New York City was braced for yet another heavy snowfall over the weekend, but much to the relief of winter-weary New Yorkers, received just a light dusting as the major storm took a sharp right turn and headed south, directly for Washington D.C.
The largest snow accumulation in New York City registered at JFK airport, a mere 0.6 inches.
But the jet stream that blew in and knocked the storm away from New York City will charge a stiff price for its services. The cold air mass it brings with it will keep New York in its grip until mid-week, with temperatures expected to remain the 20s through Wednesday — that’s about 20 degrees colder than average for this time of the season.
The good news for the weather-scarred denizens of New York City is that by Friday and Saturday, somewhat milder temperatures should prevail, with AccuWeather predicting the thermometer to register in the 40s by the weekend.
At the same time, AccuWeather forecasters reminded New Yorkers to check weather updates regularly when a storm is coming, because conditions can change quickly. That’s exactly what happened this weekend.
“If you heard a foot of snow was in the forecast Friday and did not check for updates over the weekend, then woke to see no snow Monday morning, you might think that no storm had ever formed,” said AccuWeather’s Chief Meteorologist Elliot Abrams.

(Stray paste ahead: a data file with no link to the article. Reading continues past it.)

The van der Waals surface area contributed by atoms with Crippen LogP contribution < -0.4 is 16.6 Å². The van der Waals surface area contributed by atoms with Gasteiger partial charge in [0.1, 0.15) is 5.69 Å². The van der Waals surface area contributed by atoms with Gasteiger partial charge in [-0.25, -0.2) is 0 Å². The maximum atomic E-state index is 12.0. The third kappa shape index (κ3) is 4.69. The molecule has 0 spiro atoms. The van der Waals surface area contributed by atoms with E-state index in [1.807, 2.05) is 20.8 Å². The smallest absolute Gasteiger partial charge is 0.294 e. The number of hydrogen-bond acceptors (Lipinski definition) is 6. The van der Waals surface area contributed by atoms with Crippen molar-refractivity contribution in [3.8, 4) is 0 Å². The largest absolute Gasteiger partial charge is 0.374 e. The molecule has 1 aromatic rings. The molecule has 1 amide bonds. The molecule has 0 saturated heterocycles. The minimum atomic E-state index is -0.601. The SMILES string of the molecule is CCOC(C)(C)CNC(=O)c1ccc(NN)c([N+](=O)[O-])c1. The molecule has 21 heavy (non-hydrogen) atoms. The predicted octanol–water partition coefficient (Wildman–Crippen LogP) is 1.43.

That’s exactly what happened when New York City woke up Monday morning to find almost no snow had fallen despite predictions that a new storm system would dump several inches on the Big Apple.
According to Abrams, the cold, dry air sweeping in from the north pushed the storm system south, but data that would have enabled forecasters to make that call was not available when meteorologists made their initial predictions of heavy New York snow last week.
“As the storm moved onshore in the West and we knew more about its nature, the forecasts improved farther to the east,” said Abrams. “This is an example as to why it is important to look at forecast updates as often as possible, whenever you have a weather-sensitive decision to make.”
Washington D.C. and Baltimore ended up directly in the path of the storm originally expected to slam New York City. The nation’s capital was covered by up to four inches of snow by 11:30 am Monday morning, with slippery roads, flight cancellations and government office closures wreaking havoc on the daily routine of that city.
New York City should not rest too easy yet, however. A new storm could bring another blast of snow on Thursday.